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Civil War Harper's Weekly, September 28, 1861

We have posted our collection of original Civil War Harper's Weekly newspaper on the WEB to assist you in your studies and research of the war. These newspapers allow you to see the war unfold, and read the reactions of the people who were there at the time. We hope this effort serves as a valuable resource for your studies.

(Scroll Down to see entire page, or Newspaper Thumbnails will take you to the page of interest.)



Wisconsin Volunteers


Military Campaign

Slave Liberation

Lincoln Orders: "Don't Free Slaves"

General Johnston

General Albert S. Johnston

Navy Battle

Fernandina Naval Battle

Supply Train

Supply Train

Fort Snelling Minnesota

Fort Snelling

Fishing North Carolina

North Carolina Fisheries


Gun-Boat "Winona"

James River

The James River

White Plains, Virginia

White Plains

Free Negros Fishing

Free Negros

Lytton's Strange Story

Walt Whitman Poem

Walt Whitman Poem










SEPTEMBER 28, 1861.]




(Previous Page) and the labor during an active season of six weeks or two months is equal to that of a brisk military campaign in face of an enemy. Yet the free negroes of Chowan and the neighboring counties engage in it in preference to any other business ; and although utterly indolent and worthless for other occupations, resort to the fishing beach as to an annual festival. The season on the Albemarle Sound lasts from about the 15th of March to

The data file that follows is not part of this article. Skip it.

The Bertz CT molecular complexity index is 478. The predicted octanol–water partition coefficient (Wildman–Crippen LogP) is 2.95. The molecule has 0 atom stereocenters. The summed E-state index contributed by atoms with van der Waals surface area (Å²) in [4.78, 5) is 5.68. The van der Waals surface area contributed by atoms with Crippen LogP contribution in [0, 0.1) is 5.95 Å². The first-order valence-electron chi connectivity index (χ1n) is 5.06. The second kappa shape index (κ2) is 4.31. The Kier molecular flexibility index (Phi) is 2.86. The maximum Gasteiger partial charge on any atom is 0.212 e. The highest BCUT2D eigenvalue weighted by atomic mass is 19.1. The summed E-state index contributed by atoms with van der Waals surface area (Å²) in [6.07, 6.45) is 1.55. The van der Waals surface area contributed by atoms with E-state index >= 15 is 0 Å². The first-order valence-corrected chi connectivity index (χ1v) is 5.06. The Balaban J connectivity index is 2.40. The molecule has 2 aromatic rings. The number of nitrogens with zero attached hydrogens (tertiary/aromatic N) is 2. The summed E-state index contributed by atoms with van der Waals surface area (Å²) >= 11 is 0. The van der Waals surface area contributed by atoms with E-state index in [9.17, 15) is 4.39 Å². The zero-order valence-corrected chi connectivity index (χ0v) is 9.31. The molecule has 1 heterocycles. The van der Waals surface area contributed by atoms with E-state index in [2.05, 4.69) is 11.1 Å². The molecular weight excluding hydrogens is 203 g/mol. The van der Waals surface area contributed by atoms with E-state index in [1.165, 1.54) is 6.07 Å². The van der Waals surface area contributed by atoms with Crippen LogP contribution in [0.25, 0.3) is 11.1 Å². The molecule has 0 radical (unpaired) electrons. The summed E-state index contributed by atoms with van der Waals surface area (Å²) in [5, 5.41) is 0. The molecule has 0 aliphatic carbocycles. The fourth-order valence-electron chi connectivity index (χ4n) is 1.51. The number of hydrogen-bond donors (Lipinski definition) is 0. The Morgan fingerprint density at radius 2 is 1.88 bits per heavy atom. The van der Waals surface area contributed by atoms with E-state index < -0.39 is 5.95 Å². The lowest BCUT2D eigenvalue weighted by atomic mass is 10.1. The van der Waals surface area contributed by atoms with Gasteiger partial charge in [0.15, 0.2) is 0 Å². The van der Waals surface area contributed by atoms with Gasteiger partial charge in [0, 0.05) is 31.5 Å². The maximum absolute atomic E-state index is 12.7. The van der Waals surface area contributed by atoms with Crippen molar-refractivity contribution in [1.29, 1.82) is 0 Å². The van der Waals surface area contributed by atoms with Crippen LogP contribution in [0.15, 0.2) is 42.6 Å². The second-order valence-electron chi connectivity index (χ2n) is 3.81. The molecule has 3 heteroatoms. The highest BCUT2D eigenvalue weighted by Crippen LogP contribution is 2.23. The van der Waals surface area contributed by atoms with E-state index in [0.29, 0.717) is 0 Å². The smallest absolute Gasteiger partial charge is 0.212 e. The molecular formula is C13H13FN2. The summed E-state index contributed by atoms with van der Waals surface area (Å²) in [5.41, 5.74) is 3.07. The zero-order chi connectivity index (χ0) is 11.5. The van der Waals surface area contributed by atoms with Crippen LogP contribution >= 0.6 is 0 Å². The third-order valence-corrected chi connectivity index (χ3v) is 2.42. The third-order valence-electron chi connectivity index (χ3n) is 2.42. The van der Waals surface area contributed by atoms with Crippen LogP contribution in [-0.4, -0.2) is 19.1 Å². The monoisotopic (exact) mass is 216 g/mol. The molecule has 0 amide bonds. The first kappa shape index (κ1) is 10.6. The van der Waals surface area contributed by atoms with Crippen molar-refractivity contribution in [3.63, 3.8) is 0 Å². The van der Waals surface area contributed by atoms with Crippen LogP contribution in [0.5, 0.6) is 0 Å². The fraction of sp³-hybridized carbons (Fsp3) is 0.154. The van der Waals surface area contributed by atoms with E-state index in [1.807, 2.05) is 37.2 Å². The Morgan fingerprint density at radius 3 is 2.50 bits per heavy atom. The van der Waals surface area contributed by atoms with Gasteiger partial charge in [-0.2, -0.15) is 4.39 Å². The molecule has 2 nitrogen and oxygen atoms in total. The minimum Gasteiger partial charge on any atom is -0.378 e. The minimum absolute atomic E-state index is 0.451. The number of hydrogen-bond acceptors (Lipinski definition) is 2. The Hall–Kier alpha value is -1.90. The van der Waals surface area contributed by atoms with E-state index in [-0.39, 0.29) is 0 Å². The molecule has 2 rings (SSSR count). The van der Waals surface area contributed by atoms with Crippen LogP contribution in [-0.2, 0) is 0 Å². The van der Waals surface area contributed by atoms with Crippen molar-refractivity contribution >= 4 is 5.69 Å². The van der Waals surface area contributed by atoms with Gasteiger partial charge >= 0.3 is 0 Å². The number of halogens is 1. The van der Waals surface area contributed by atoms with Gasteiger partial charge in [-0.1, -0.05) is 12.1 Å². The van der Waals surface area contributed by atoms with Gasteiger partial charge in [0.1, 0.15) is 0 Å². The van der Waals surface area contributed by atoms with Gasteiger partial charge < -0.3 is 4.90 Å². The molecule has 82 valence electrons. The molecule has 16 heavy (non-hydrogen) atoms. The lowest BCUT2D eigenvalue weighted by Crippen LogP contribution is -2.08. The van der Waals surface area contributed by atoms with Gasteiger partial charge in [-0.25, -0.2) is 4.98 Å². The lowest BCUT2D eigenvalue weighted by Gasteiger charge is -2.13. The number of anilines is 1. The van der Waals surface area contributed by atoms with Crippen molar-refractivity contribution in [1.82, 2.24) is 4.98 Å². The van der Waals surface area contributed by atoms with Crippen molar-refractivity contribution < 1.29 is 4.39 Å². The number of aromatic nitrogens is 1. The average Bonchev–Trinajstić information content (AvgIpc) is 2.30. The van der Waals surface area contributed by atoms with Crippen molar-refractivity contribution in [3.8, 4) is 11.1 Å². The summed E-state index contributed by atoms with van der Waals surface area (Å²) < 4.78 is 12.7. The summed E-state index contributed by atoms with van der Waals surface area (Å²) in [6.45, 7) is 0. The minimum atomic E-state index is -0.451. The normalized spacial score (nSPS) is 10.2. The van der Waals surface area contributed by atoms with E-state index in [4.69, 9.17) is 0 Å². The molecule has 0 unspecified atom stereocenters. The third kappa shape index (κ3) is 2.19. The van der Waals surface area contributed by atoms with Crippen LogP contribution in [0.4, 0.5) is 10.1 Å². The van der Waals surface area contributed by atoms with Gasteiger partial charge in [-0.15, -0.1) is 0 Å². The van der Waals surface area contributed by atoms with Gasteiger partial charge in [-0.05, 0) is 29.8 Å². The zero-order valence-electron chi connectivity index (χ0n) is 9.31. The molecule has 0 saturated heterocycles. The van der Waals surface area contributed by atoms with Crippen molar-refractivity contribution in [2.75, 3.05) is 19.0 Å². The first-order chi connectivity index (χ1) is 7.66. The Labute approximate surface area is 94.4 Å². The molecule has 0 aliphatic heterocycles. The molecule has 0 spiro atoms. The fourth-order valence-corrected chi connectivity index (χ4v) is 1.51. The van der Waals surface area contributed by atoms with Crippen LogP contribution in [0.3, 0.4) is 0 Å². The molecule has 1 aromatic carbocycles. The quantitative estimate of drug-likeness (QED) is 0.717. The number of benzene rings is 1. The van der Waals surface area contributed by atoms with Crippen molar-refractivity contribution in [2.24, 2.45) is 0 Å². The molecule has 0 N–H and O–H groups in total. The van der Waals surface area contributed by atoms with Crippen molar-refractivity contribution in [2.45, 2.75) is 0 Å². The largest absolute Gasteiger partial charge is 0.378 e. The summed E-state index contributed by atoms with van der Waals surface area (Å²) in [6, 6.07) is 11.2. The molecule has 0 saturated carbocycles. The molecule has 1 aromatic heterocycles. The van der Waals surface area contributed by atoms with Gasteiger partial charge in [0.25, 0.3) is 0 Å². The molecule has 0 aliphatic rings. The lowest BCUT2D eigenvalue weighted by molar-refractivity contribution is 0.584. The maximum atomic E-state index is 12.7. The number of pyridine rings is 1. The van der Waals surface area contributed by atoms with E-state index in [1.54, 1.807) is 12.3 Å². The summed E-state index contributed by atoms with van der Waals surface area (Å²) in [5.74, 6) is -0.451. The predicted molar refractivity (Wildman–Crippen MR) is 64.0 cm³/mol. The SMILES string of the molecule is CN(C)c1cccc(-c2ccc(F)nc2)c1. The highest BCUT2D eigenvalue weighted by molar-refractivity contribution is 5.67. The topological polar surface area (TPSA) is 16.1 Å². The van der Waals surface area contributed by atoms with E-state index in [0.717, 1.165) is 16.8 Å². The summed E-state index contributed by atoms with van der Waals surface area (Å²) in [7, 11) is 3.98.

the middle of May ; and during that time the public mind is occupied with the subject to the exclusion even of politics.

It costs from five to ten thousand dollars to establish a fishery, and formerly the investment would often return cent. per cent., without counting the incidental advantages of salt-fish provision for an estate, and the enrichment of the land from the offal at the beaches. It was not uncommon to

take a hundred thousand herrings, and sometimes as many as half a million, at a haul ; at present a few hundred shad and five thousand herring are considered a good average. Thirty thousand was the largest number I saw taken at once.

Among the refuse fish the most common are sturgeon, rock-cats, trout, perch, mullet, gar, gizzard, shad, bug fish, hog-choke (or flounder), lampreys, and common eels. The four first-mentioned

species are good for the table ; the rest fit for nothing but manure.

The rock-fish (striped bass) taken here are very fine and very numerous. It is not uncommon to see them of over a hundred pounds' weight ; and I was credibly informed that, some years ago, a fishery near Edenton took twenty thousand rock, of large average size, at a single haul. It was impossible to land such a mass at once; but after (Next Page)





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